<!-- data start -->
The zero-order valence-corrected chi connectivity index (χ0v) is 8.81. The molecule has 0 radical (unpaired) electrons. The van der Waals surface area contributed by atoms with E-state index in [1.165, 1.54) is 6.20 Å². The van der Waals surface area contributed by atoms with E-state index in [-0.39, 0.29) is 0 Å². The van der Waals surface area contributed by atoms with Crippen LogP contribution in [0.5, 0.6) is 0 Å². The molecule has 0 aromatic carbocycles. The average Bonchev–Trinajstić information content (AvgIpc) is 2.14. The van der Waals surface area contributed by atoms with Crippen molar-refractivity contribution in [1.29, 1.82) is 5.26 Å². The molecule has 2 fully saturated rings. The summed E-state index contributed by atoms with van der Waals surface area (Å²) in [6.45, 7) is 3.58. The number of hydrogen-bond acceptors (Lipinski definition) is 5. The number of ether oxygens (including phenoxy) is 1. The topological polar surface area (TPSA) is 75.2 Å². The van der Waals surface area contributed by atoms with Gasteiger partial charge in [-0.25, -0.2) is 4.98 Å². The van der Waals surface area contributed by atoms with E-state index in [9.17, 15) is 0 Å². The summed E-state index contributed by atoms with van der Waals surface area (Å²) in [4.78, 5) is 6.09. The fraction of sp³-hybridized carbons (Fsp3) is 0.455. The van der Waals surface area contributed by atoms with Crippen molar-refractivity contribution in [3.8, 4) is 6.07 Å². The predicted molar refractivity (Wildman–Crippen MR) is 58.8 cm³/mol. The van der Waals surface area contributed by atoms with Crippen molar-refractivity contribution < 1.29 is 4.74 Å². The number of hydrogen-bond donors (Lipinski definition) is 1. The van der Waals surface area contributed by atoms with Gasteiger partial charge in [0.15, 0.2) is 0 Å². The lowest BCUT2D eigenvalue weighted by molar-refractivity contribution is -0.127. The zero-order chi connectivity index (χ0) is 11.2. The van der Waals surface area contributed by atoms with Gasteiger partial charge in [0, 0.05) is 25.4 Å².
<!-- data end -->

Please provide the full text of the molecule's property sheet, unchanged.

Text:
The zero-order valence-corrected chi connectivity index (χ0v) is 8.81. The molecule has 0 radical (unpaired) electrons. The van der Waals surface area contributed by atoms with E-state index in [1.165, 1.54) is 6.20 Å². The van der Waals surface area contributed by atoms with E-state index in [-0.39, 0.29) is 0 Å². The van der Waals surface area contributed by atoms with Crippen LogP contribution in [0.5, 0.6) is 0 Å². The molecule has 0 aromatic carbocycles. The average Bonchev–Trinajstić information content (AvgIpc) is 2.14. The van der Waals surface area contributed by atoms with Crippen molar-refractivity contribution in [1.29, 1.82) is 5.26 Å². The molecule has 2 fully saturated rings. The summed E-state index contributed by atoms with van der Waals surface area (Å²) in [6.45, 7) is 3.58. The number of hydrogen-bond acceptors (Lipinski definition) is 5. The number of ether oxygens (including phenoxy) is 1. The topological polar surface area (TPSA) is 75.2 Å². The van der Waals surface area contributed by atoms with Gasteiger partial charge in [-0.25, -0.2) is 4.98 Å². The van der Waals surface area contributed by atoms with E-state index in [9.17, 15) is 0 Å². The summed E-state index contributed by atoms with van der Waals surface area (Å²) in [4.78, 5) is 6.09. The fraction of sp³-hybridized carbons (Fsp3) is 0.455. The van der Waals surface area contributed by atoms with Crippen molar-refractivity contribution in [3.8, 4) is 6.07 Å². The predicted molar refractivity (Wildman–Crippen MR) is 58.8 cm³/mol. The van der Waals surface area contributed by atoms with Crippen molar-refractivity contribution < 1.29 is 4.74 Å². The number of hydrogen-bond donors (Lipinski definition) is 1. The van der Waals surface area contributed by atoms with Gasteiger partial charge in [0.15, 0.2) is 0 Å². The lowest BCUT2D eigenvalue weighted by molar-refractivity contribution is -0.127. The zero-order chi connectivity index (χ0) is 11.2. The van der Waals surface area contributed by atoms with Gasteiger partial charge in [0, 0.05) is 25.4 Å².